Yet to be confirmed by either Valentino or Dior, there’s breaking fashion news that’s making everyone thrilled, and for good reasons. Italian fashion designer Maria Grazia Chiuri appears to be Dior’s new creative director, as a source told WWD.
Given the fact that the source specifically looked for WWD to spill the beans (WWD’s speculations have so far always proved the sources right), we can start counting the days until Chiuri unveils her first Dior collection that, according to the same source, is about to come for the spring 2017 ready-to-wear season.
As for when Dior will officially confirm Chiuri’s appointment, the source revealed that it “will be announced after the (July) couture show,” which is scheduled for July 3 to July 7.
The best and most exciting part of the whole situation, besides the fact that Chiuri’s elegance and artisanal skills are clearly praised in the fashion industry, is that the Italian designer will also officially make history as the French house’s first-ever female creative director, as the previous 6 couturiers (Raf Simons included, who stepped down in October last year) were all males.
She will, of course, have big shoes to fill in, especially due to Simons’ leading role as one of Dior’s most innovative designers. Still many are already loudly and openly supporting such a possible decision, feeling confident that Chiuri is the best choice for Dior.
Chiuri is, in fact, one of the most acclaimed Valentino designers along with Pierpaolo Piccioli (she was hand-picked by iconic designer Valentino Garavani himself), and her potential departure from the Italian fashion house could result in (another) major shakeup in the fashion industry. The Chiuri and Piccoli duo has so far proved to pay off for Valentino, and a similar scenario could undeniably pay off for Dior as well, as Chiuri has a terrific knack for one thing in particular: ready-to-wear.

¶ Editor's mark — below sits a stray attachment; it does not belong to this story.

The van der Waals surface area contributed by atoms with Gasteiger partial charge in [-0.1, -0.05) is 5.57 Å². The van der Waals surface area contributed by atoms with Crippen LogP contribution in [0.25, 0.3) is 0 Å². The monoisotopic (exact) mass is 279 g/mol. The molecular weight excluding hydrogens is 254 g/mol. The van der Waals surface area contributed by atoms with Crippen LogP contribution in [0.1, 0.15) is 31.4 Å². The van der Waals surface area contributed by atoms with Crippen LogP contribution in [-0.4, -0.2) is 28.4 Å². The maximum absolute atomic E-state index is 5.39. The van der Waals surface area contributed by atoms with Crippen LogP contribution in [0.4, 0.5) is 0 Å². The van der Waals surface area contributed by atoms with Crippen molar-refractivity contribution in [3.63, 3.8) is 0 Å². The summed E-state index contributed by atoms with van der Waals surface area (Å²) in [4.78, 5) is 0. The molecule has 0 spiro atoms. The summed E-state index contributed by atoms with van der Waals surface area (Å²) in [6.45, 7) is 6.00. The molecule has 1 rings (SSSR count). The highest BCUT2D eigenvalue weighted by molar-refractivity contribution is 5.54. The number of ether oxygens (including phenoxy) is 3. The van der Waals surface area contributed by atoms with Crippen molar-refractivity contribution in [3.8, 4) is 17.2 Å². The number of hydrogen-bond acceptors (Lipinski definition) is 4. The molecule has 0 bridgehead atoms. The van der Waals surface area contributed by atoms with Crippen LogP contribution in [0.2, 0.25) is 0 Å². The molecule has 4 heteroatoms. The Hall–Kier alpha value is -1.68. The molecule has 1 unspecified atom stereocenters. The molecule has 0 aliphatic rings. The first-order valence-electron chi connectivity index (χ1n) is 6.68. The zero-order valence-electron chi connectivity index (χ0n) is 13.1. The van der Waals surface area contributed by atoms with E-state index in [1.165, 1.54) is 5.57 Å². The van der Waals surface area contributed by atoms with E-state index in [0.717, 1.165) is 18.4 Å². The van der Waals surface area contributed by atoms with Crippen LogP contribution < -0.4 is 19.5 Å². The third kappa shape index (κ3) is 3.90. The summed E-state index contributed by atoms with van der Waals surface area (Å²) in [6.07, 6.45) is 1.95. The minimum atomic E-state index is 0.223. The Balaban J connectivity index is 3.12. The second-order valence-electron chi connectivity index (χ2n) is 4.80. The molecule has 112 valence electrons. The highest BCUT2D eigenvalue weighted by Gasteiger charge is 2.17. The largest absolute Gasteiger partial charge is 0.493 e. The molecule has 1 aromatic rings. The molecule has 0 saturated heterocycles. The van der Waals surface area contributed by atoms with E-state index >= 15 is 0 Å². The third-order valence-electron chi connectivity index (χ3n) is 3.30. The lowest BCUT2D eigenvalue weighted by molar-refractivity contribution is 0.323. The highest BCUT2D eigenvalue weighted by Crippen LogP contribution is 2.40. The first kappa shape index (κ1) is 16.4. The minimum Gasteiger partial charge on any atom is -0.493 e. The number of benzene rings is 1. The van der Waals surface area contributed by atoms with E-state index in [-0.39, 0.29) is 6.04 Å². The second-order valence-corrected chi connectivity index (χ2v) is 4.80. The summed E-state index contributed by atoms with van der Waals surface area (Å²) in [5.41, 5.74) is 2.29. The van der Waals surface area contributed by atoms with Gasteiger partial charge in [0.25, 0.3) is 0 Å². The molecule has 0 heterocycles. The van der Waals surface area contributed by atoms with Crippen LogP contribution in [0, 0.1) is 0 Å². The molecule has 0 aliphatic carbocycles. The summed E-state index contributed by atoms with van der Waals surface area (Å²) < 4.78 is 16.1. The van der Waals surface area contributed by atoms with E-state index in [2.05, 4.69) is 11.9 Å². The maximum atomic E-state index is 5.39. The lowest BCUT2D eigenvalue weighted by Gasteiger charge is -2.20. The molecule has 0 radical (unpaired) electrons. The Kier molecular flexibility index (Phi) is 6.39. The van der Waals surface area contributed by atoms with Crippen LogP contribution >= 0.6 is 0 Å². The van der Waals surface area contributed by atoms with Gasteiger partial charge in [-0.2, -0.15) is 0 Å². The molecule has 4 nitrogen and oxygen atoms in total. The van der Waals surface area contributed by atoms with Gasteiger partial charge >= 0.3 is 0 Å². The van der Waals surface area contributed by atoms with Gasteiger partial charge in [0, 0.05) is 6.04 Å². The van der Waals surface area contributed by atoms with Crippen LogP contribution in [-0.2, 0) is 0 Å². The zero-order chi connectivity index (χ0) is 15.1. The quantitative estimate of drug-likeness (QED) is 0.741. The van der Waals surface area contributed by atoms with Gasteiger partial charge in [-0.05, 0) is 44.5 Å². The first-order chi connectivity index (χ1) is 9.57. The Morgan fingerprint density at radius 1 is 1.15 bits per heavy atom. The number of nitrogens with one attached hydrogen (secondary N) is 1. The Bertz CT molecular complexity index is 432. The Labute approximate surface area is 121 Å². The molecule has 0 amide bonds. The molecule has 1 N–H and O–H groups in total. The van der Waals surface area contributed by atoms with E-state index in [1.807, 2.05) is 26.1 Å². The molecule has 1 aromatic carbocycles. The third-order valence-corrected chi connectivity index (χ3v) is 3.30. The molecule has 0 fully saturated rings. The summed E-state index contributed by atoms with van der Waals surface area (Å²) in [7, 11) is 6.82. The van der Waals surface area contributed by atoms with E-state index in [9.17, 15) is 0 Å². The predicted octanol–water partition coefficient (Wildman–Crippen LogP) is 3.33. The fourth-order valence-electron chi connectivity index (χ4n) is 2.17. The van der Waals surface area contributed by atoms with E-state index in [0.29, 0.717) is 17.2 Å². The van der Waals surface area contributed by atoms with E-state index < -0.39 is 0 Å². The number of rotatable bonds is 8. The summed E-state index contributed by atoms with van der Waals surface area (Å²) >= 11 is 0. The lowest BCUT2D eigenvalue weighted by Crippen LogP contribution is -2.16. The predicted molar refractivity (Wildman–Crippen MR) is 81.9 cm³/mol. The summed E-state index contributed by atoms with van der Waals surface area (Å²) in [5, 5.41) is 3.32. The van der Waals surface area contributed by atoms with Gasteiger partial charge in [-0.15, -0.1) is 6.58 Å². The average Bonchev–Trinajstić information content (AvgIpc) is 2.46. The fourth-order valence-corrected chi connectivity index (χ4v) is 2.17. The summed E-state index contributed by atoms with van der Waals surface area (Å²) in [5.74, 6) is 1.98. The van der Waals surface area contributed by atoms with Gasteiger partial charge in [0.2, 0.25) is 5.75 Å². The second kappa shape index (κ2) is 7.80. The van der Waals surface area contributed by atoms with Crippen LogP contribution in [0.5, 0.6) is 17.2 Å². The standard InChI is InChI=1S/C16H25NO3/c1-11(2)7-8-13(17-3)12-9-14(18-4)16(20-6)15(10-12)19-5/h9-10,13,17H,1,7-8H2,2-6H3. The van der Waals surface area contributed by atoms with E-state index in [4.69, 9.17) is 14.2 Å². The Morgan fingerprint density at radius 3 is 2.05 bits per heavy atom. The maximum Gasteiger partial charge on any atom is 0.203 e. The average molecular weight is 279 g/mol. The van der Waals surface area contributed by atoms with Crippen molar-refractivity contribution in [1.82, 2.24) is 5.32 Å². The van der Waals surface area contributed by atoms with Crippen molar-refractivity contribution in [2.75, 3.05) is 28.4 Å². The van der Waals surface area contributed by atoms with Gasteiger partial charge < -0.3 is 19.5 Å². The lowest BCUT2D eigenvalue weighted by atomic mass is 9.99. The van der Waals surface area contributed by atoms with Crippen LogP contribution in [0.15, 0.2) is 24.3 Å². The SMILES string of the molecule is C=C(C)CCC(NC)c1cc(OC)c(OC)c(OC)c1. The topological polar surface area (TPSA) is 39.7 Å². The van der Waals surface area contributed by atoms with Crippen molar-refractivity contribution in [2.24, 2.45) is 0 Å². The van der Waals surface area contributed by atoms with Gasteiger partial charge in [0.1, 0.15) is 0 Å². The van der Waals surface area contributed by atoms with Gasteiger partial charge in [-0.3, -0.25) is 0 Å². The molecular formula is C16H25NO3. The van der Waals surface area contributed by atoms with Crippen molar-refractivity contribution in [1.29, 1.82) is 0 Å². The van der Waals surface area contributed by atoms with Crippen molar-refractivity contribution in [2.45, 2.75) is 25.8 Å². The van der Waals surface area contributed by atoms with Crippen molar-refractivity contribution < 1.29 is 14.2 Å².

Maria Grazia Chiuri’s strong sense of fashion when it comes to rtw could help Dior improve sales, with Chiuri’s fresh and feminine designs modernizing the entire fashion house.
Since Garavani’s departure from Valentino in 2007, Chiuri has revitalized not only the womenswear business, but also Valentino’s menswear section and the accessory line too, with the shoes and handbags becoming once again one of the system’s most acclaimed and purchased it-items. She helped Valentino claim its historic charm and importance back, taking us, onlookers, and customers by surprise.
Now that she is said to become Dior’s new creative director, we can’t help but wonder what Piccoli, as well as Valentino, will do next. Who will take Chiuri’s role?
Photo courtesy of Zimbio